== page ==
China Windpower eyes offshore, hybrid projects
China Windpower plans to venture into offshore wind power and solar-wind hybrid projects, its chief says, after the firm reported a doubling of nine-month profit.
The clean-energy project developer, controlled by its management team and Hong Kong businessman Johnson Ko Chun-shun, posted a net profit of HK$181.24 million and turnover of HK$562.6 million for the nine months to December 31.
A year-on-year comparison is not available as the company changed its year-end from March to December to coincide with that of its projects.
In the 12 months to March 31 last year, net profit was HK$116.8 million and turnover was HK$379.4 million.
Profit was bolstered mainly by wind tower tube production, wind power project consultancy, design, engineering and construction, which together made up 82 per cent of operating profit in the nine months.
Profit from operating its own wind farms accounted for 18 per cent, as many of the projects only came on stream last year.
Chairman Liu Shunxing expected profit contribution from its own wind projects to exceed 20 per cent this year as it plans to more than double their operating capacity.
Some 566 megawatts are in operation, of which 257MW are owned by China Windpower based on its shareholding. It has budgeted HK$900 million of equity capital to construct 700MW of new units, of which 500MW are expected to be completed by the end of this year.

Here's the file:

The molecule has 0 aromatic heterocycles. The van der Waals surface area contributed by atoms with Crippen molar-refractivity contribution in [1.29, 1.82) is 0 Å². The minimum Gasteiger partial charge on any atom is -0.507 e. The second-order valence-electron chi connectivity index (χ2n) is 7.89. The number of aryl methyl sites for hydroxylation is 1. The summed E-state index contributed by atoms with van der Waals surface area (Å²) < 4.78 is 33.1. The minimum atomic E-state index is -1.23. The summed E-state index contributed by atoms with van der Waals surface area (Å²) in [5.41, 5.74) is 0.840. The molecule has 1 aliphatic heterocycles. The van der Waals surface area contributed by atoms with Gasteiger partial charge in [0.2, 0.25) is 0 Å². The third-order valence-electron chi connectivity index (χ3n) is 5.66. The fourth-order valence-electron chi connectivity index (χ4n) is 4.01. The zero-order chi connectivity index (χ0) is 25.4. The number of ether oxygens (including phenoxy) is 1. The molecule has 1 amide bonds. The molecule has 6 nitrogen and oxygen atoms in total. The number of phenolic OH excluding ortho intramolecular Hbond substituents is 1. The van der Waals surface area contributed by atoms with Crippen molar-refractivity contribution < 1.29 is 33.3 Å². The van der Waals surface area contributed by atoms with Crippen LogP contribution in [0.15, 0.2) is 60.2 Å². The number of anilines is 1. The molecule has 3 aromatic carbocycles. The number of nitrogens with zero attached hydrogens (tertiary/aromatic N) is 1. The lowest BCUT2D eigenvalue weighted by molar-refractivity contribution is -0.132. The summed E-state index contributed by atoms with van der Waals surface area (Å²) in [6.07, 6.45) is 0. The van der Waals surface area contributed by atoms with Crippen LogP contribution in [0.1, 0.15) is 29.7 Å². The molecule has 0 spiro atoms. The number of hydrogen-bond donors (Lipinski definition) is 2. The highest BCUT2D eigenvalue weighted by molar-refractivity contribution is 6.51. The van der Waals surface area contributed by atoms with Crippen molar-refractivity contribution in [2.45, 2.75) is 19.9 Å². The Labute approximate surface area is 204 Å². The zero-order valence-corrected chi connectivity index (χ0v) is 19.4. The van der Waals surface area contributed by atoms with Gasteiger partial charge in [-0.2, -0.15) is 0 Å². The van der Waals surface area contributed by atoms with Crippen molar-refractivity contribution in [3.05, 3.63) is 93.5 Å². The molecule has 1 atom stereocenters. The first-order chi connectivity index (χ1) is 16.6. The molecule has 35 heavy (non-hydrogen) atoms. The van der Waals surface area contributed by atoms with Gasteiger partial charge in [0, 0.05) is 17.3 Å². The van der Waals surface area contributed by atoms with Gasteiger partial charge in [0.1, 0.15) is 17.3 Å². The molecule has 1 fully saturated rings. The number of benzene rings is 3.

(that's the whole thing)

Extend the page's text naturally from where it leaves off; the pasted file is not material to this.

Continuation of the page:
Plants in operation, under construction or committed to be built total 914MW, of which 566MW are owned by the firm by shareholding.
Including projects on which it obtained development rights from the government, it has 9,510MW of wind power resources. Most of its projects being developed are located in northern and northeast China.
However, Liu said the company was preparing to venture into the more technology- and capital-intensive offshore wind power segment, where equipment costs are falling and equipment reliability is improving, based on European experience.
The attractions of the offshore segment include rich resources and higher affordability of consumers in developed coastal regions.
Still, he said its offshore expansion would be slow as technology advancement meant more onshore resources previously not economical had become lucrative.
Solar-wind hybrid projects are also a priority for development because the complementary nature of the peak operating hours of the two clean energies would greatly enhance their economics, he said.